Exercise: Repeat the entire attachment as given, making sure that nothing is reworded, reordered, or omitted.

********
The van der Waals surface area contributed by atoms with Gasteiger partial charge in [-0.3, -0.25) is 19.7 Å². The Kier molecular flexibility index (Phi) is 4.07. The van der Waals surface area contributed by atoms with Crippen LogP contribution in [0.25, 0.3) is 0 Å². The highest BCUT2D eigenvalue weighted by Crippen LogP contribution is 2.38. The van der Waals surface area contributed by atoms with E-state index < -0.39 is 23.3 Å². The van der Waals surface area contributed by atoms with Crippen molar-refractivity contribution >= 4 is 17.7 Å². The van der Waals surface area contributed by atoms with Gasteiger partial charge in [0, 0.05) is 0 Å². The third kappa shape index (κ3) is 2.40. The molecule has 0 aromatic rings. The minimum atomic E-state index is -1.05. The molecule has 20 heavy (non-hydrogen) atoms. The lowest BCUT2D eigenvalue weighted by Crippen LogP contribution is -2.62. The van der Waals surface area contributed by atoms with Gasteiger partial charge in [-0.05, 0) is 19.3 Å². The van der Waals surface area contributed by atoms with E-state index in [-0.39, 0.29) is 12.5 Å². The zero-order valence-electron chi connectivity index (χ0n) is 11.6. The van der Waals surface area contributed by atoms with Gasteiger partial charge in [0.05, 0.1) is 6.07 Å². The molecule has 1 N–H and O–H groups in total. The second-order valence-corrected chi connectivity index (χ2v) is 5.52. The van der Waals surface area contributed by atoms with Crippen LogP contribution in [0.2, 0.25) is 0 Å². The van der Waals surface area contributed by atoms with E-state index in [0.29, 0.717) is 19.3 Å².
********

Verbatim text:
The van der Waals surface area contributed by atoms with Gasteiger partial charge in [-0.3, -0.25) is 19.7 Å². The Kier molecular flexibility index (Phi) is 4.07. The van der Waals surface area contributed by atoms with Crippen LogP contribution in [0.25, 0.3) is 0 Å². The highest BCUT2D eigenvalue weighted by Crippen LogP contribution is 2.38. The van der Waals surface area contributed by atoms with E-state index < -0.39 is 23.3 Å². The van der Waals surface area contributed by atoms with Crippen molar-refractivity contribution >= 4 is 17.7 Å². The van der Waals surface area contributed by atoms with Gasteiger partial charge in [0, 0.05) is 0 Å². The third kappa shape index (κ3) is 2.40. The molecule has 0 aromatic rings. The minimum atomic E-state index is -1.05. The molecule has 20 heavy (non-hydrogen) atoms. The lowest BCUT2D eigenvalue weighted by Crippen LogP contribution is -2.62. The van der Waals surface area contributed by atoms with Gasteiger partial charge in [-0.05, 0) is 19.3 Å². The van der Waals surface area contributed by atoms with E-state index in [-0.39, 0.29) is 12.5 Å². The zero-order valence-electron chi connectivity index (χ0n) is 11.6. The van der Waals surface area contributed by atoms with Gasteiger partial charge in [0.05, 0.1) is 6.07 Å². The molecule has 1 N–H and O–H groups in total. The second-order valence-corrected chi connectivity index (χ2v) is 5.52. The van der Waals surface area contributed by atoms with Crippen LogP contribution in [0.2, 0.25) is 0 Å². The van der Waals surface area contributed by atoms with E-state index in [0.29, 0.717) is 19.3 Å².